to determine the optimal method of RRT have yielded contradictory results. In a recent
meta-analysis of nine randomized trials, Bagshaw and colleagues81 found no differ-
ence in mortality or renal recovery between continuous and intermittent modalities.
They comment on numerous problems with study design and quality that may
1514 Waxman & Holmes

undermine the results. Other drawbacks to the continuous modalities are the higher
cost and need for anticoagulation. Hybrid therapies exist and have not yet been eval-
uated by prospective randomized trials. The most common hybrid modality is slow
low-efficiency dialysis. Slow low-efficiency dialysis is a technique that is based on
the observation that slower flow and longer treatments of IHD improve the inherent
hemodynamic instability. Slow low-efficiency dialysis is usually continued over 8 to
12 hours nightly, avoiding typical daytime interruptions (procedures, radiology,
surgery) and allowing for daytime mobilization. Presently, many questions regarding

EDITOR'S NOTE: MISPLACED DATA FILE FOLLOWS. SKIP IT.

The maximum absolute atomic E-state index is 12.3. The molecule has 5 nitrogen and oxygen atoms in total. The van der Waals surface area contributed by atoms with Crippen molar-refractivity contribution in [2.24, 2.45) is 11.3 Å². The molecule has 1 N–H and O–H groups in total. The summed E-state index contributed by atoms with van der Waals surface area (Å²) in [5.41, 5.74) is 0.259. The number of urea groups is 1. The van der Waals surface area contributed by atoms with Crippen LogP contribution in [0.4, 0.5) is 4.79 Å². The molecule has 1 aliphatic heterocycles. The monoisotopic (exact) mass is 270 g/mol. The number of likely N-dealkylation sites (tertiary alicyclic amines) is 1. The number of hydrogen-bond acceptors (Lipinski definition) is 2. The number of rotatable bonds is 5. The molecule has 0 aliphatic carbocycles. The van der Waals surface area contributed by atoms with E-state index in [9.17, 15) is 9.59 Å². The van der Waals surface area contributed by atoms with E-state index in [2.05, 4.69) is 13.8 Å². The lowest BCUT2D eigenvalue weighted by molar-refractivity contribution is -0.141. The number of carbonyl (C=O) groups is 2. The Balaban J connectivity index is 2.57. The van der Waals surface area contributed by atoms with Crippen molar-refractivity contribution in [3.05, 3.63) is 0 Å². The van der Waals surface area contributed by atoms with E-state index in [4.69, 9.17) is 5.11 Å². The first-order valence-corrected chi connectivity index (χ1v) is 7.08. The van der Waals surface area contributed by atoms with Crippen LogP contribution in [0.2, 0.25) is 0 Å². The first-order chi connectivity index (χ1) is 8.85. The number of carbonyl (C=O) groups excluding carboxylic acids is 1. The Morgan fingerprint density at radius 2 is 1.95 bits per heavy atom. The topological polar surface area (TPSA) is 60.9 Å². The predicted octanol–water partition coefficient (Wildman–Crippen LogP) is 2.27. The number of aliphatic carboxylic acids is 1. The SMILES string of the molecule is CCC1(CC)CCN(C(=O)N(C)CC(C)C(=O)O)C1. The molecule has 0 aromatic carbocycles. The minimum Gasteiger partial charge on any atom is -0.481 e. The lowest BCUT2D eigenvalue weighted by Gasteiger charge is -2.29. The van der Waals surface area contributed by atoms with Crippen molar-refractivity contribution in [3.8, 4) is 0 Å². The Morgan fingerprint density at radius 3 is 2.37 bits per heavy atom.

the variables of RRT remain unanswered and current practice is based largely on clini-
cian choice, available resources, and cost.


AKI is common in the hospital setting and morbidity and mortality outcomes depend
on early recognition and early intervention. Identifying patients at risk of AKI is critical
in prevention, early identification, and appropriate treatment.


1. Hoste E, Schurgers M. Epidemiology of acute kidney injury: how big is the

problem? Crit Care Med 2008;36(4):S146–51.
2. Chertow GM, Burdick E, Honour M, et al. Acute kidney injury, mortality, length of
stay, and costs in hospitalized patients. J Am Soc Nephrol 2005;16:3365–70.
3. Vieira JM, Castro I, Curvello-Neto A, et al. Effect of acute kidney injury on weaning
from mechanical ventilation in critically ill patients. Crit Care Med 2007;35(1):
4. Kheterpal S. Predictors of postoperative acute renal failure after noncardiac
surgery in patients with previously normal renal function. Anesthesiology 2007;
5. Waikar S, Curhan G, Wald R, et al. Declining mortality in patients with acute renal
failure, 1988-2002. J Am Soc Nephrol 2006;17:1143–50.